Heat avocado oil and sautee onions until translucent. Add garlic and cook for 1-2 minutes. Add spices and stir. Add chicken broth, tomatoes, and bay leaf. Boil to desired consistency. (I like my green beans soft so I cook them for 30 minutes to 1 hour. You may need to add more broth as it boils off.)

Remove bay leaf and serve.

Tomatillo Chicken Breasts

This very easy dish is just different enough to tantalize your taste buds. It uses simple ingredients and techniques that do not disappoint.

Core & Advanced Plan

Serves 4

Shown here with Mexican Green Beans

For Marinade:

4 Free range, organic chicken breasts, pounded to equal thickness

juice of 2 limes

1 teaspoon chili powder

2 tablespoons coconut aminos

1/2 teaspoon garlic powder


5 tomatillos

1/2 sweet onion, diced

2 cloves garlic, minced

1/2 cup water

1/2 cup organic muenster, mozzarella, or provolone cheese, shredded or sliced

sea salt & pepper to taste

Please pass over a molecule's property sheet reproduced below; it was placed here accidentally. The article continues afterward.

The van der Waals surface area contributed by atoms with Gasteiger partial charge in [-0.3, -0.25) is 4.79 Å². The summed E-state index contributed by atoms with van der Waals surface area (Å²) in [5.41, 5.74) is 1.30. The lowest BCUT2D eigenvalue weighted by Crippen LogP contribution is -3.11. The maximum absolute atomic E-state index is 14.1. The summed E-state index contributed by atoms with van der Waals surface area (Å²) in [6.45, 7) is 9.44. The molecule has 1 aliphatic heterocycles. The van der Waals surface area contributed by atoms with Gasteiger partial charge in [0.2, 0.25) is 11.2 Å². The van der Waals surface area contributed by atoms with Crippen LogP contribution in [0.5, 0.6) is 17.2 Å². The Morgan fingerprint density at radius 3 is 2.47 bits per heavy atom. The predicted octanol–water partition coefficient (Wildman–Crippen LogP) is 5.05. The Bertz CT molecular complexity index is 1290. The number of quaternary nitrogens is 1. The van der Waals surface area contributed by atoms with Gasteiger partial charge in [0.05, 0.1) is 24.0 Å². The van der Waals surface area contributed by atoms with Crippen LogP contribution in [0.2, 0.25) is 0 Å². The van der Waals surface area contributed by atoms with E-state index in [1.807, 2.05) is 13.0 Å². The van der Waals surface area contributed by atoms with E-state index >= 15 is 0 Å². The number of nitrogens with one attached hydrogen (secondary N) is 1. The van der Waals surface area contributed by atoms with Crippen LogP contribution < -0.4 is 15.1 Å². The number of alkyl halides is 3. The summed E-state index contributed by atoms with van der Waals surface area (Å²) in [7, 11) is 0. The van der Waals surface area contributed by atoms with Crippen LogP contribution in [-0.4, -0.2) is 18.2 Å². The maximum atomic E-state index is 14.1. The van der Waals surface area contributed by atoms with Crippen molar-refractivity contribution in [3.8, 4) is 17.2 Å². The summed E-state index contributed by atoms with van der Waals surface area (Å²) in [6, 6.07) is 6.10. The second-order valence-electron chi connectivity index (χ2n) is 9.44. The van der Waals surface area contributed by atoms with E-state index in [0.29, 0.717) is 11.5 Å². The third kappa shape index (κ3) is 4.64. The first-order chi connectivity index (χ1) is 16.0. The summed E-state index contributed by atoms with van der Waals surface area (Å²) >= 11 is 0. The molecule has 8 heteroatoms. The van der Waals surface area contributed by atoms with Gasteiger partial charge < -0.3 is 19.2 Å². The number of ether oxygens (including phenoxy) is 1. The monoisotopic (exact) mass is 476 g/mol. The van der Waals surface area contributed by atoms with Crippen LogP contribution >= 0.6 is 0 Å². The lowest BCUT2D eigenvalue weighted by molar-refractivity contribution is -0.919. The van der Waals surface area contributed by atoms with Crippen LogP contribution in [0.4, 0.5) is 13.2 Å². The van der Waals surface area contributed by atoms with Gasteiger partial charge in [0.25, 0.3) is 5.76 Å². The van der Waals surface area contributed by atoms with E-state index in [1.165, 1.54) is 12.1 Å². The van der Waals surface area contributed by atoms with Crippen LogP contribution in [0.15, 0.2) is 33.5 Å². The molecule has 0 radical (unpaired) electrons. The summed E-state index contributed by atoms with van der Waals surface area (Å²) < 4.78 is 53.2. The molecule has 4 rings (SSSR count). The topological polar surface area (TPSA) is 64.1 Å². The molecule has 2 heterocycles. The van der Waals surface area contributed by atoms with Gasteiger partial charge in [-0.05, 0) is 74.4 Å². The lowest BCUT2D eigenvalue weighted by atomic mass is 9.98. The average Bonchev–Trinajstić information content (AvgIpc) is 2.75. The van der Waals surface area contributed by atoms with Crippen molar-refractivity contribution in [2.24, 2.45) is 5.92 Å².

Pound chicken breasts with a meat mallet to equal thickness

Combine lime juice, chili powder, coconut aminos, and garlic powder and marinate for 30 minutes to overnight.

Grill chicken breasts on an outdoor grill, indoor grill pan, or air fryer until cooked through. (These can be made ahead of time but bring to room temperature before assembling).

Put tomatillos and water in a saucepan and heat over medium heat until the tomatillos start to split. Add diced onions and garlic and cook until the onions are softened. Add all of the ingredients to a blender and blend until smooth. Add sea salt and black pepper to taste.

Arrange chicken breasts in a baking dish, top with cheese then with tomatillo sauce. Bake at 350 degrees until cheese is melted sauce is bubbly.